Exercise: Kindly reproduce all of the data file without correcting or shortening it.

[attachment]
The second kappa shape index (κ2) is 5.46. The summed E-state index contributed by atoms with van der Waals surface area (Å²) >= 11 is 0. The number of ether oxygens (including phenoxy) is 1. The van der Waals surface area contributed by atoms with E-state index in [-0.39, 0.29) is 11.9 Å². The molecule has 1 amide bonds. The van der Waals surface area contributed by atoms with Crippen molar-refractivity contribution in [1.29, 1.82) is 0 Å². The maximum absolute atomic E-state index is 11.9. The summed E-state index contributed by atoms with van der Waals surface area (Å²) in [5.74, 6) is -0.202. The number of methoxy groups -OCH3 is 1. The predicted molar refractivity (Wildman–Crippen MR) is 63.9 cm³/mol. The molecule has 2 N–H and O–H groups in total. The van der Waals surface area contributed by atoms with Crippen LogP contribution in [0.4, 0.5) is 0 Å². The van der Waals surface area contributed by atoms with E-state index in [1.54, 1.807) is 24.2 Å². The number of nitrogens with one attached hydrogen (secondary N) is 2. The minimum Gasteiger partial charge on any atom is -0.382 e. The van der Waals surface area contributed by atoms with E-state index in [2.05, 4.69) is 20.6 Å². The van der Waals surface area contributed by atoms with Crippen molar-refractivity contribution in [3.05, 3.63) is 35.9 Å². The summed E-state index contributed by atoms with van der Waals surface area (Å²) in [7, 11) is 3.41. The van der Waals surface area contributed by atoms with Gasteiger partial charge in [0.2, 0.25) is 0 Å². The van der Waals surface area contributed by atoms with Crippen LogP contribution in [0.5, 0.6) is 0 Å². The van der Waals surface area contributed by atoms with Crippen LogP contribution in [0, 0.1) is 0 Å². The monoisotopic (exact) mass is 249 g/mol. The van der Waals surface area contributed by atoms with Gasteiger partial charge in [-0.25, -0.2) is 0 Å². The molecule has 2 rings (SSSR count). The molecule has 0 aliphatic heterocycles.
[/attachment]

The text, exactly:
The second kappa shape index (κ2) is 5.46. The summed E-state index contributed by atoms with van der Waals surface area (Å²) >= 11 is 0. The number of ether oxygens (including phenoxy) is 1. The van der Waals surface area contributed by atoms with E-state index in [-0.39, 0.29) is 11.9 Å². The molecule has 1 amide bonds. The van der Waals surface area contributed by atoms with Crippen molar-refractivity contribution in [1.29, 1.82) is 0 Å². The maximum absolute atomic E-state index is 11.9. The summed E-state index contributed by atoms with van der Waals surface area (Å²) in [5.74, 6) is -0.202. The number of methoxy groups -OCH3 is 1. The predicted molar refractivity (Wildman–Crippen MR) is 63.9 cm³/mol. The molecule has 2 N–H and O–H groups in total. The van der Waals surface area contributed by atoms with Crippen LogP contribution in [0.4, 0.5) is 0 Å². The van der Waals surface area contributed by atoms with E-state index in [1.54, 1.807) is 24.2 Å². The number of nitrogens with one attached hydrogen (secondary N) is 2. The minimum Gasteiger partial charge on any atom is -0.382 e. The van der Waals surface area contributed by atoms with E-state index in [2.05, 4.69) is 20.6 Å². The van der Waals surface area contributed by atoms with Crippen molar-refractivity contribution in [3.05, 3.63) is 35.9 Å². The summed E-state index contributed by atoms with van der Waals surface area (Å²) in [7, 11) is 3.41. The van der Waals surface area contributed by atoms with Gasteiger partial charge in [0.2, 0.25) is 0 Å². The van der Waals surface area contributed by atoms with Crippen LogP contribution in [0.5, 0.6) is 0 Å². The van der Waals surface area contributed by atoms with Crippen LogP contribution in [0, 0.1) is 0 Å². The monoisotopic (exact) mass is 249 g/mol. The van der Waals surface area contributed by atoms with Gasteiger partial charge in [-0.25, -0.2) is 0 Å². The molecule has 2 rings (SSSR count). The molecule has 0 aliphatic heterocycles.